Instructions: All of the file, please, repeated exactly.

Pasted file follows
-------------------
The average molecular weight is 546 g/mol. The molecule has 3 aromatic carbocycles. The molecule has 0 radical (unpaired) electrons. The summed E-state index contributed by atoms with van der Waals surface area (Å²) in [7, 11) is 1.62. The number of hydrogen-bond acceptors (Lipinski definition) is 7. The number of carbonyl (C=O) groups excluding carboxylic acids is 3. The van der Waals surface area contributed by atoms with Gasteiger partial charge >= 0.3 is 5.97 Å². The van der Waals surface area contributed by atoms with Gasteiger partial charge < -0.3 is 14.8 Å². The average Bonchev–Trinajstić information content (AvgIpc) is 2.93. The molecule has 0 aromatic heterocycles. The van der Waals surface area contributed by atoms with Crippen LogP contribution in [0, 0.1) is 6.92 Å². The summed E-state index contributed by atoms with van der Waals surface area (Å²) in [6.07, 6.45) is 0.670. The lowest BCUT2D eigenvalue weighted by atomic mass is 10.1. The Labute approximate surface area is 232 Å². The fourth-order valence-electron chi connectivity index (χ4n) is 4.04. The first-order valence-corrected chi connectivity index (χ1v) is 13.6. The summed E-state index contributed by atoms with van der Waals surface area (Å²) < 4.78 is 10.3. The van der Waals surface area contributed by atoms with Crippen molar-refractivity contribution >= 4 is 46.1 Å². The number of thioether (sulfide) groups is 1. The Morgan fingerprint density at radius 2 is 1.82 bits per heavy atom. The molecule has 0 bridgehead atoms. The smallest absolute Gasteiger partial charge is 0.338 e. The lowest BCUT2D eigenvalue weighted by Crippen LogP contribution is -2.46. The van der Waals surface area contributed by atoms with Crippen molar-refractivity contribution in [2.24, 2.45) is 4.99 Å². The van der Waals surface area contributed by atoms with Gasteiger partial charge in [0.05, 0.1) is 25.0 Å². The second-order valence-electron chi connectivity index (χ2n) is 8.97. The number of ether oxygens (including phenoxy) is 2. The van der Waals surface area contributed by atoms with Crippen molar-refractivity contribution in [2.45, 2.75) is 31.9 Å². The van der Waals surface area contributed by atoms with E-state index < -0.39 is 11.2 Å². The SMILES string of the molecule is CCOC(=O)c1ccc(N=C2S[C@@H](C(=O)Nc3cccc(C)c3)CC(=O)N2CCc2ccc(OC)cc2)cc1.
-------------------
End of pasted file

The average molecular weight is 546 g/mol. The molecule has 3 aromatic carbocycles. The molecule has 0 radical (unpaired) electrons. The summed E-state index contributed by atoms with van der Waals surface area (Å²) in [7, 11) is 1.62. The number of hydrogen-bond acceptors (Lipinski definition) is 7. The number of carbonyl (C=O) groups excluding carboxylic acids is 3. The van der Waals surface area contributed by atoms with Gasteiger partial charge >= 0.3 is 5.97 Å². The van der Waals surface area contributed by atoms with Gasteiger partial charge < -0.3 is 14.8 Å². The average Bonchev–Trinajstić information content (AvgIpc) is 2.93. The molecule has 0 aromatic heterocycles. The van der Waals surface area contributed by atoms with Crippen LogP contribution in [0, 0.1) is 6.92 Å². The summed E-state index contributed by atoms with van der Waals surface area (Å²) in [6.07, 6.45) is 0.670. The lowest BCUT2D eigenvalue weighted by atomic mass is 10.1. The Labute approximate surface area is 232 Å². The fourth-order valence-electron chi connectivity index (χ4n) is 4.04. The first-order valence-corrected chi connectivity index (χ1v) is 13.6. The summed E-state index contributed by atoms with van der Waals surface area (Å²) < 4.78 is 10.3. The van der Waals surface area contributed by atoms with Crippen molar-refractivity contribution >= 4 is 46.1 Å². The number of thioether (sulfide) groups is 1. The Morgan fingerprint density at radius 2 is 1.82 bits per heavy atom. The molecule has 0 bridgehead atoms. The smallest absolute Gasteiger partial charge is 0.338 e. The lowest BCUT2D eigenvalue weighted by Crippen LogP contribution is -2.46. The van der Waals surface area contributed by atoms with Crippen molar-refractivity contribution in [2.24, 2.45) is 4.99 Å². The van der Waals surface area contributed by atoms with Gasteiger partial charge in [0.05, 0.1) is 25.0 Å². The second-order valence-electron chi connectivity index (χ2n) is 8.97. The number of ether oxygens (including phenoxy) is 2. The van der Waals surface area contributed by atoms with Crippen molar-refractivity contribution in [2.45, 2.75) is 31.9 Å². The van der Waals surface area contributed by atoms with E-state index < -0.39 is 11.2 Å². The SMILES string of the molecule is CCOC(=O)c1ccc(N=C2S[C@@H](C(=O)Nc3cccc(C)c3)CC(=O)N2CCc2ccc(OC)cc2)cc1.